How to Tip in American Restaurants

Don’t you dare go out to eat again until you’ve read this. I mean it!

I used to be a food server or waitress. I’ve worked in casual dining at chain a restaurant (Chevy’s Fresh Mex) and I’ve worked in fine dining in the Napa Valley at Villa Romano Restaurant and in uber fine dining at Julia’s Kitchen in Copia. I have first hand knowledge of American tipping practices and I am about to share them with you.

By and large people tip well, but there are those few that are still clueless. They don’t know what is appropriate, how much to tip, or they just aren’t sure how much it should be. There are the ones that don’t go out often, maybe only on holidays, or maybe are foraying into fine dining for the first time. They can also be from a foreign country with different tipping practices than we have. This guide is for all of you!

Casual dining:

Poor service: 10% or less
Good service: 15%
Great service: 20% or more

Fine dining:

Poor service: 15% or less
Good service: 20%
Great service: 25% or more

What defines good service? Good service includes a polite server who is efficient. The server tells you any specials and takes your order, returns with your drinks in a timely manner, makes sure your drinks are refilled or asks you if you would care for another. They make sure you have the correct silverware. They check to make sure your order arrives correctly and that it is to your liking. If there are any problems or special requests they do their best to take care of them as soon as possible. Coffee and dessert are offered at the end. The check is presented and payment is taken care of quickly.

In fine dining each coarse must be cleared and new silverware provided before or with the next course. Multiple courses are not served together unless the guest specifically requests it. Appetiser, soup, salad, entrée, dessert are the basics. Servers or wait staff may also “crumb” the table, either after each course or just before dessert, which consists of sweeping away any crumbs on the table with a small tool called a crumber.

Great service, well you will know great service without me telling you. Your server and wait staff are friendly and caring and attentive and makes you feel like a VIP. They make sure that your dining experience flows smoothly and that you don’t have to worry about a thing but enjoying yourself.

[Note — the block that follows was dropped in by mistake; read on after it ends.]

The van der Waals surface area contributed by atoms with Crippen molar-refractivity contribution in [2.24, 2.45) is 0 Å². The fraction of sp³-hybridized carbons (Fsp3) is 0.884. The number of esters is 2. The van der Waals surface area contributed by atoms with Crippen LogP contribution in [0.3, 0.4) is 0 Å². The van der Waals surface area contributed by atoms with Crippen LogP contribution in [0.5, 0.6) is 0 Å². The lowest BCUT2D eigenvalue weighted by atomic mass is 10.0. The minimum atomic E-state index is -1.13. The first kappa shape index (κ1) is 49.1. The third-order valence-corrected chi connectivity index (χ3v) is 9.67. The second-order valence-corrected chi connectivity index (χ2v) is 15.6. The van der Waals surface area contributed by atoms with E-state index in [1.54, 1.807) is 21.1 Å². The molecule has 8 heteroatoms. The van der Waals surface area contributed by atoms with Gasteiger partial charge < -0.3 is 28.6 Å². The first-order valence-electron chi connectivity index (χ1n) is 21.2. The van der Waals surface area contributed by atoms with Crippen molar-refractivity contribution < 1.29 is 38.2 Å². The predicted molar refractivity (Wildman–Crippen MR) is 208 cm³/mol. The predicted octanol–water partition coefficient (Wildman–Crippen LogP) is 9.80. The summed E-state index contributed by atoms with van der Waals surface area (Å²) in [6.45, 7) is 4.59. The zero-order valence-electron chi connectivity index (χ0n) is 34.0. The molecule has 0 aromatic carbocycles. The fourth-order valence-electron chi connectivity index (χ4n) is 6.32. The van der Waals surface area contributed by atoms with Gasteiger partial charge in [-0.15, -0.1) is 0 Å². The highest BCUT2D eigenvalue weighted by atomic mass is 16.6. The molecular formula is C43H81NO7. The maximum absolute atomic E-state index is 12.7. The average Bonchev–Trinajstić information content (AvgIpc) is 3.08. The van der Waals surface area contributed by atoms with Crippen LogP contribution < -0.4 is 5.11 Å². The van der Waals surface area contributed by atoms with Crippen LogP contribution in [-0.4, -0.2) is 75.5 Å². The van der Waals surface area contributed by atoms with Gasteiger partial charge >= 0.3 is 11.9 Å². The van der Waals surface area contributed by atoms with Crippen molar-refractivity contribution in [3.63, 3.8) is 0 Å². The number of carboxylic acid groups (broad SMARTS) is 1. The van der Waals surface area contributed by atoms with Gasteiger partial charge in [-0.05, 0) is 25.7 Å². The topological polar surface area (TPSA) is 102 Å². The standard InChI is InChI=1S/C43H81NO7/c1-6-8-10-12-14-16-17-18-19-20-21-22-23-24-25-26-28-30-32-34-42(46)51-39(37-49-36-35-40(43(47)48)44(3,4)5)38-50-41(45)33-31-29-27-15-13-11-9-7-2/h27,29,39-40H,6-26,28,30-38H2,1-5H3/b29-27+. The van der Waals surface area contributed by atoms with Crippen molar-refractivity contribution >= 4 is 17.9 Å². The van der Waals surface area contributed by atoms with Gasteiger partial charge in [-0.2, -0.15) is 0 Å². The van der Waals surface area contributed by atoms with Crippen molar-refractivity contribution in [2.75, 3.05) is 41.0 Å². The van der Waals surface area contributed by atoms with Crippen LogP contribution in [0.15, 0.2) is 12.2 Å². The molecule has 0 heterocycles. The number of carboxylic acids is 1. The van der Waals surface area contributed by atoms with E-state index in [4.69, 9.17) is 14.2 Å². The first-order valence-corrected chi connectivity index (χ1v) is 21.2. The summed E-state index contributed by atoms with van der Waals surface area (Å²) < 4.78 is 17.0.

How do you calculate? Let me make it easy for you. A lot of people go with double the tax, if your tax in your area is around 7% this works IF you round it up, because obviously doubling 7% is only 14%, not 15%. That gives you 15%.  Taxes can vary from area to area so the best way is just to look at the check total and figure from there, people it isn’t that hard. Let’s take a $100 check. 10% means just drop a zero or $10. If you need 20% double that, you’ve got $20. If you need 15% take half of that or $5 and add it to the 10% and you’ve got your 15% or in this case $15. Let’s try it with a $50 check. 10% drop the last number so you have $5. Half of 5 is $2.50 so add that to the 5 and you have $7.50 for your 15%, and double the 10% or $5 and that gives you $10 for your 20%. I hope this helps.

My last word is on gratuity. Some places add the gratuity. They may do it with parties of 6 or more, or they may just add it to every tab. It never hurts to ask your server if you aren’t sure. If they do add gratuity, find out how much. If they are only adding 18% and your server deserves 20% or more, it’s always very appreciated when you add extra. You’re ALWAYS welcome to leave them more.

Do servers split their tips with the other wait staff? Yes, they do. At the last place I worked we tipped 5% to the hostess, 8% to the bartender, 10% to the food runner, and 15% to the bussers. That totals 38%. Some places tip out more, some places tip out less. So remember that, the tip you leave isn’t only going to your server, it’s going to be split up between all the people who helped to make your experience a pleasant one.

Servers work for minimum wage generally and so the majority of their pay, the way they support themselves, comes from your tips. Please be generous.

For more tips on eating out please see my other post: Ordering Wine in a Restaurant.

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3 CommentsLeave a comment

  1. What a much-needed article! As someone who’s worked as a waitress years ago, and has had children work as waitstaff too, it’s disheartening when you are tipped very little when trying to do exemplary work. I know that sometimes waiters and waitresses are paid much less than minimum wage, too, and their tips are expected to make up for the low income.

    I didn’t realize that you tipped over 20% in fine dining establishments. Good to know if I need to take myself out to one. Thanks!

  2. the doubling the tax does NOT always work PEOPLE!!

    In Texas by law the pricing on alcohol INCLUDES the tax thus if you do cocktails, a bottle or two of wine, and after dinner drinks you will have spent as much or more on alcohol vs spent on food. In this case the listed taxes only apply to 50% or less of the total bill so by doubling the tax here you are actually undertipping by half. Example food $100 tax $8.25 booze $100 total $208.25 16.5% by doubling tax =$16.5 tip ACTUAL 16.5% tip=$34.36

    Guess which tip will get you wonderful service upon a return visit and which will get you bad tipper comments in the notes section of your Open Table file?

  3. The whole tipping thing is reduculus. Why don’t they just add it to the bill if it is NECESSERY.
    If the service is truely excellent ppl will tip well accordingly
    To all u american, we don’t tip in europe nor Asia


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